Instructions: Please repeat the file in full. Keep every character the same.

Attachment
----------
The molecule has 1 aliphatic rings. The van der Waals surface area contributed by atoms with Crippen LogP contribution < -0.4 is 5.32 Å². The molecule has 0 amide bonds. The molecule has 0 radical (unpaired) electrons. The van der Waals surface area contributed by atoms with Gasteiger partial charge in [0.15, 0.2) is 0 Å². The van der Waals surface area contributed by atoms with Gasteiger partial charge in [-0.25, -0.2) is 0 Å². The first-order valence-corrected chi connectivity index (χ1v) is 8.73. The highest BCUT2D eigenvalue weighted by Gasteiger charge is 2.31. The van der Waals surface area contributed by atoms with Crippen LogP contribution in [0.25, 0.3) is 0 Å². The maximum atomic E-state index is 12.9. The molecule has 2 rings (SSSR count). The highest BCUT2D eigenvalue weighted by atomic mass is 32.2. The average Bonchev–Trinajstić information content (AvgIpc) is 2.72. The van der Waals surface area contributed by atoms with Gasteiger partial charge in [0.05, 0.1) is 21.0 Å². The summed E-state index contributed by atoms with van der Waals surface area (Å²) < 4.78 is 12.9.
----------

The molecule has 1 aliphatic rings. The van der Waals surface area contributed by atoms with Crippen LogP contribution < -0.4 is 5.32 Å². The molecule has 0 amide bonds. The molecule has 0 radical (unpaired) electrons. The van der Waals surface area contributed by atoms with Gasteiger partial charge in [0.15, 0.2) is 0 Å². The van der Waals surface area contributed by atoms with Gasteiger partial charge in [-0.25, -0.2) is 0 Å². The first-order valence-corrected chi connectivity index (χ1v) is 8.73. The highest BCUT2D eigenvalue weighted by Gasteiger charge is 2.31. The van der Waals surface area contributed by atoms with Crippen LogP contribution in [0.25, 0.3) is 0 Å². The maximum atomic E-state index is 12.9. The molecule has 2 rings (SSSR count). The highest BCUT2D eigenvalue weighted by atomic mass is 32.2. The average Bonchev–Trinajstić information content (AvgIpc) is 2.72. The van der Waals surface area contributed by atoms with Gasteiger partial charge in [0.05, 0.1) is 21.0 Å². The summed E-state index contributed by atoms with van der Waals surface area (Å²) < 4.78 is 12.9.